Knock wood we’ll keep the trees

Posted by on Mar 4, 2016

The present peril of our friends the trees has been haunting me since I read Jim Robbins’ book The Man Who Planted Trees. We have taken trees for granted. Our scientists have only begun to study their mysteries. We have not been told of their genius for keeping us alive and healthy. We continue to act as if trees are expendable rather than precious. As if forests are inexhaustible rather than finite. We are taught at school that forests are a “natural resource” to be harvested for profit. We are not taught the truth: that trees are our life-support system that urgently requires our veneration and protection. And that life on the planet cannot continue without dense, contiguous forests of large sturdy trees. “Forests,” as Jim Robbins writes, “hold the natural world together.”

His book, however, does not harp on these things. The book has a mission, and that is to tell the story of one unlikely tree rescuer, Michigan native David Milarch, and his co-conspirators, one among them, tree whisperer Diana Beresford-Kroeger.

And so I am reminded of the local story of the homeowner who was fined $24,900 for cutting down 17 “towering” trees several years ago. The felled trees, reportedly many mature oaks, were in a protected area on a bluff overlooking the Minnesota River in Eden Prairie, Minnesota. Between the previous and the present owner of the $2.5 million property in the exclusive Bell Oaks Estate, a total of 50 trees were illegally cut down.

The good news: a fine was levied, a sign the city takes the conservation easement seriously, and the offender, a software executive named Mitchell Coopet, was required to plant 27 new trees. The bad news: the fine was low—chump change, really, for a guy who can hire the likes of Tom Heffelfinger, former MN U.S. Attorney, to defend him against the city’s charge of illegal tree cutting and negotiate an agreement that absolved Coopet of liability for cutting down the trees.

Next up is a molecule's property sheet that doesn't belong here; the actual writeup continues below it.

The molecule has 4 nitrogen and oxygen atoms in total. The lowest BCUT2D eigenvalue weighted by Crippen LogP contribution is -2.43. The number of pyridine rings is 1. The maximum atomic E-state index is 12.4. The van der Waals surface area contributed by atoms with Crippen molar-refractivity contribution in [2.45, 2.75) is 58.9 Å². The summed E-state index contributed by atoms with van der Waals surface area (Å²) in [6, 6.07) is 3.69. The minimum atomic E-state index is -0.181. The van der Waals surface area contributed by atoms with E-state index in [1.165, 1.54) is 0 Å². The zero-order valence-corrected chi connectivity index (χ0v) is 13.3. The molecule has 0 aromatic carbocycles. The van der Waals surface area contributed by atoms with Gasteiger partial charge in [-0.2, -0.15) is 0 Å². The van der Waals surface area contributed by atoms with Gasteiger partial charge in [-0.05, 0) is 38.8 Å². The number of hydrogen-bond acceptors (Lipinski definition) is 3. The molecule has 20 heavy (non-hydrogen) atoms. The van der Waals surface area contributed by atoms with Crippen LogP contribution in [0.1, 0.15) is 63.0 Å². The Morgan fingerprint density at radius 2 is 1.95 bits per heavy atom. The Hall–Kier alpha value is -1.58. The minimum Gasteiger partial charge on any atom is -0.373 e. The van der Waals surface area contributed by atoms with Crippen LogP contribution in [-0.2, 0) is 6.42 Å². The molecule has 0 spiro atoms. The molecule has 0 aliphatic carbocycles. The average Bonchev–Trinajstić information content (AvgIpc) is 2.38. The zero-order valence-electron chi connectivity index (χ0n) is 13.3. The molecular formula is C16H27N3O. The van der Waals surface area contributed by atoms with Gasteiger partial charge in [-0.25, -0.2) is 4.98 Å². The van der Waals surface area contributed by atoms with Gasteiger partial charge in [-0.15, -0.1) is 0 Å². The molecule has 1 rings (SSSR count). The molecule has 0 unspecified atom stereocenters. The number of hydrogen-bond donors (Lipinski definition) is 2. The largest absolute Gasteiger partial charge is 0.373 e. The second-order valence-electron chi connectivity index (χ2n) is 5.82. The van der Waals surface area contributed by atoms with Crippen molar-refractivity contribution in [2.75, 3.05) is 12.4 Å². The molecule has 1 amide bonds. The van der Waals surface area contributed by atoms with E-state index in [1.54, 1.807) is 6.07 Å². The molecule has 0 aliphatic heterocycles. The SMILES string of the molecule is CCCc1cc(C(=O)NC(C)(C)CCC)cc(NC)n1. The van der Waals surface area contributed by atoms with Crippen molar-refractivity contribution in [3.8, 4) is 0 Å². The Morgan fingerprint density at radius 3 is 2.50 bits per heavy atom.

What should the penalty be for cutting down trees? And should it only be a crime to cut down trees in special protected zones? As recently as 1949, Robert Graves wrote that the acacia tree was still a sacred tree in some places and that “anyone who even breaks off a twig is expected to die within the year.” Or we could use as a guide this 15th century German ordinance describing the penalty for anyone caught stripping the bark off a tree standing in the common woods: “when the law is to be fulfilled, then one is to cut open his stomach at the navel, and pull out a length of the gut. The gut is to be nailed to the tree, and one is to keep going around that tree with the person, so long as he still has any part of the gut left in his body.”

Or we could look to Gaelic law in pre-invasion Ireland, which ranked trees into four groups with corresponding penalties for their unlawful felling. The highest class of trees—the chieftain trees— included the oak, hazel, holly, yew, ash, pine, and apple. The cost of cutting down an oak, as did Mr. Coopet, would have been exceedingly high. This was, after all, a culture in which the priestly class were the Druids, a word, when traced back to its root, means “oak knower.” And Ireland’s first “written” language, Ogham, originally consisted of 20 letters, each associated with a tree. To this day, when we knock or touch wood to avert a reversal of good luck, we continue a practice of the Druids, who would knock on wood—the oak—to summon the protection of the tree spirit.

Today, bur oaks surround the house my great-great Irish grandfather built on the eastern shore of Riley Lake in Eden Prairie. It’s possible these oaks are cousins to the trees Mr. Coopet cut down nearby to “improve” his view. I hope these oaks, and all the trees, will be protected, if not by conservation easements, then by the care of enlightened humans and tree warriors such as Jim Robbins, Diana Beresford-Kroeger, and in Ireland, Andrew St. Leger, founder of the Woodland League. Surely a new Enlightenment is urgently needed. The money paradigm is killing the trees, killing us. We need a new way of perceiving the world that re-sacralises the trees, the land, the water—and our very selves. Jim Robbins’ inspiring book is one good way to begin.


  1. Hello, Jeri:
    I’ve just discovered you and am beyond pleased that I have. Please, if you will, continue writing with such intellect, insight, and passion.
    And thank you!

    • Seth, thank you very much for your kind words. All the best,

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